Preservatives, additives, and other chemical enhancements in food processing is something a lot of us would steer clear of nowadays because we are more informed about them and there are strict regulations concerning the manufacturing of consumer products we use daily.
But back in the 19th century, there were no such laws or standard practices that protect consumers from harm to their health and safety. Thus a government chemist embarks on a sort of crusade to change all that.
Deborah Blum, a Pulitzer Prize-winning journalist became fascinated with the story behind how all of this came to be and wrote a book about the man who took the first step.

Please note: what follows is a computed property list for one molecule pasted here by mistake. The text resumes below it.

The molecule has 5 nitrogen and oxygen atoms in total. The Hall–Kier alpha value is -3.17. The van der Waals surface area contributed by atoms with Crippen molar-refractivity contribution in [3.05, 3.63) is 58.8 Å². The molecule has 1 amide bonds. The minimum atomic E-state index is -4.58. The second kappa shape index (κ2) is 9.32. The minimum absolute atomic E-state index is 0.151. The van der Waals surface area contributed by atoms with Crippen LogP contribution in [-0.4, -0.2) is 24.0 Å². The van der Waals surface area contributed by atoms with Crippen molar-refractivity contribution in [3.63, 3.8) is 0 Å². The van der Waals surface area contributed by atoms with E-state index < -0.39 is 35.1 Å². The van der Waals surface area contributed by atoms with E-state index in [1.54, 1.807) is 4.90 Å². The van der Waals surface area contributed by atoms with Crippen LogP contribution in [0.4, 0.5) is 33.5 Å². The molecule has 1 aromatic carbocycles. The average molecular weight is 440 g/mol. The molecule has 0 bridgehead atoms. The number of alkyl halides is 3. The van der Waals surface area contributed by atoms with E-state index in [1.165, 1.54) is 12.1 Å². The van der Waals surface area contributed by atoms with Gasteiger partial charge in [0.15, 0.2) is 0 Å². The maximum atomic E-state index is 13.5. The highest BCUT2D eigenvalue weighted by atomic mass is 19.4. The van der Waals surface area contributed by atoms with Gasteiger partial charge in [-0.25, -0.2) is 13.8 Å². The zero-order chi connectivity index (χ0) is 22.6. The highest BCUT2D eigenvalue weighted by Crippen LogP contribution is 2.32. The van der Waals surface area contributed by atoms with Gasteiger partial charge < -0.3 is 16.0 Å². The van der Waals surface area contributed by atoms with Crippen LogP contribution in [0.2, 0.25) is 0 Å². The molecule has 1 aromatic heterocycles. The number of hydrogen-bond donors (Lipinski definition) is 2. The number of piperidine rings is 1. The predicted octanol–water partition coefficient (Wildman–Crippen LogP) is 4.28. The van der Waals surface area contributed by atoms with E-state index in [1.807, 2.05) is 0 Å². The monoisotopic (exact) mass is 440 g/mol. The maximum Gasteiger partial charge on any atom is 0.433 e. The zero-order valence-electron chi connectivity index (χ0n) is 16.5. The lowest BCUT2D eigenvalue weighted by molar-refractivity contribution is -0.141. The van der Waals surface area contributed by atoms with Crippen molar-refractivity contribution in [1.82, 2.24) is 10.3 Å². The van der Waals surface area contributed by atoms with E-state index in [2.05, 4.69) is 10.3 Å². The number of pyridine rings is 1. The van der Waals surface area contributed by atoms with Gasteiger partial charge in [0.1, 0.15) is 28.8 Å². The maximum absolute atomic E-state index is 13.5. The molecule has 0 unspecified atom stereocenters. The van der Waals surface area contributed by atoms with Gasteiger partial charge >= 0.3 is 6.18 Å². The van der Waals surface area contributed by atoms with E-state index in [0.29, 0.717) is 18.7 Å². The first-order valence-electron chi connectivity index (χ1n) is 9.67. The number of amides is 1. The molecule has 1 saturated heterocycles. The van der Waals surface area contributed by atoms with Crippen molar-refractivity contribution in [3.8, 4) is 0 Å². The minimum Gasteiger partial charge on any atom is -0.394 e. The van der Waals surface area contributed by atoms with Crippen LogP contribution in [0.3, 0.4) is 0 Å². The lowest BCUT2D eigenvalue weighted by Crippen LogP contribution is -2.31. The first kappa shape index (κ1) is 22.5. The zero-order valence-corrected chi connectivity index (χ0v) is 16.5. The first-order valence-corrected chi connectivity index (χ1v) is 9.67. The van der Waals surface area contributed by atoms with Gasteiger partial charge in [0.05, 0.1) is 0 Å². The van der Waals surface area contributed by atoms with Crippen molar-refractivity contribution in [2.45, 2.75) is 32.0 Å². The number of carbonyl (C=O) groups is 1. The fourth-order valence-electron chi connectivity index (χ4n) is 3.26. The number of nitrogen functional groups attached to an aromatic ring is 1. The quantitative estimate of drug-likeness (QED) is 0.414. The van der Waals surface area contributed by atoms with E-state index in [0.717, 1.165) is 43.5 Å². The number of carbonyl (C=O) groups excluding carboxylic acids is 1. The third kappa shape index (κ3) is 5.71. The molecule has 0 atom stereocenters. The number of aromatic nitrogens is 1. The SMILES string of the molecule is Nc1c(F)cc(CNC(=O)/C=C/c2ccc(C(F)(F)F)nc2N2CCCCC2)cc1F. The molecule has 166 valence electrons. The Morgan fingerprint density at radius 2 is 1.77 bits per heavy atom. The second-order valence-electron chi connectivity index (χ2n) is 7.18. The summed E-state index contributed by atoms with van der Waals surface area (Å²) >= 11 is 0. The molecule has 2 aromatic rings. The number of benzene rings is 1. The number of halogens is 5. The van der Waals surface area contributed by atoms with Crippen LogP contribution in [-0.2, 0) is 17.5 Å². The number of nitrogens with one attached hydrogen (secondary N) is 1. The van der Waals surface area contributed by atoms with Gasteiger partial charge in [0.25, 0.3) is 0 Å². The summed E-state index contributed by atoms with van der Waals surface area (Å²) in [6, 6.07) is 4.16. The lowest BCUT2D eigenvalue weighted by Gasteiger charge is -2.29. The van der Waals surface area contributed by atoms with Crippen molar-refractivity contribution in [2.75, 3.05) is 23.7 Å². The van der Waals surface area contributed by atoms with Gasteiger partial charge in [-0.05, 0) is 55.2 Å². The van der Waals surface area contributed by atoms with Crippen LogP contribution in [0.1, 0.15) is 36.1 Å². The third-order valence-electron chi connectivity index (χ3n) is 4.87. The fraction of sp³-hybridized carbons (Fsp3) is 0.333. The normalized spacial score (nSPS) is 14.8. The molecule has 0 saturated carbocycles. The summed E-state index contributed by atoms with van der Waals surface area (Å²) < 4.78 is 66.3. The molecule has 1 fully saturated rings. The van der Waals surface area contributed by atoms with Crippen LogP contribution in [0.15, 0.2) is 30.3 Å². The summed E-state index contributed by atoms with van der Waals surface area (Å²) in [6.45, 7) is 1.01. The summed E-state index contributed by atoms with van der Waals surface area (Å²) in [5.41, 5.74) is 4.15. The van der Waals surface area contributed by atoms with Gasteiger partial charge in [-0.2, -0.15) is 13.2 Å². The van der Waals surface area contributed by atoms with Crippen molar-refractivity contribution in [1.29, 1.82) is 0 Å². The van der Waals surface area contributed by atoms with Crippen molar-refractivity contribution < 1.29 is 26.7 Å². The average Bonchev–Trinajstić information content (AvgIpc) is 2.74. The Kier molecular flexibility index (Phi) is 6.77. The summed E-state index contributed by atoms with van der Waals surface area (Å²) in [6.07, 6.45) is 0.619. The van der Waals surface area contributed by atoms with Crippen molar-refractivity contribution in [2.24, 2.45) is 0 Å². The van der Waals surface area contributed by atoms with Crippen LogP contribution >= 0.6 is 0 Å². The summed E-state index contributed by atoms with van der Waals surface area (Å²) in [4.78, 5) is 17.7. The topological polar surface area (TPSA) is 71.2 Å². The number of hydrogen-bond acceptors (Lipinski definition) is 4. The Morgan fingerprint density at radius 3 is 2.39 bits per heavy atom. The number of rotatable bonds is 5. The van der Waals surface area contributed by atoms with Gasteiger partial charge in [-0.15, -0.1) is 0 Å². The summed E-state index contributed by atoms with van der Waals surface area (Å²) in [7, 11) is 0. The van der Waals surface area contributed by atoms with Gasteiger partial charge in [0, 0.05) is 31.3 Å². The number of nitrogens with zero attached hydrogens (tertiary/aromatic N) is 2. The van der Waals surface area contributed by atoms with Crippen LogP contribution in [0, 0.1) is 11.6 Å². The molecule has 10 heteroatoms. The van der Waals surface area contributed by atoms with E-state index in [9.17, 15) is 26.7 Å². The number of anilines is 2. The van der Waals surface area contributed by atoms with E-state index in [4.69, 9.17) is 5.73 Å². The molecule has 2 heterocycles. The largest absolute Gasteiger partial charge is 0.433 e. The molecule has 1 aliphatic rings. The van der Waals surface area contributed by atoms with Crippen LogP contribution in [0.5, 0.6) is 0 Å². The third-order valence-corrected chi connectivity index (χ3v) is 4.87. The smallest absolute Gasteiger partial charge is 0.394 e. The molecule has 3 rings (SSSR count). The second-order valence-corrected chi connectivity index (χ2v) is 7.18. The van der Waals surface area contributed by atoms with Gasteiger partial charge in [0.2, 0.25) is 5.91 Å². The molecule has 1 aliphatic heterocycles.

The lack of regulation meant that companies could pretty much put whatever they wanted into food with no fear of being held accountable. "[Food] wasn't safety tested, because there were no rules requiring that," says Blum. "It wasn't labeled because there were no rules requiring that anyone tell you what was in your food. And it wasn't illegal even if you killed someone."
Read more about it on Ars Technica.
(Image credit: FDA)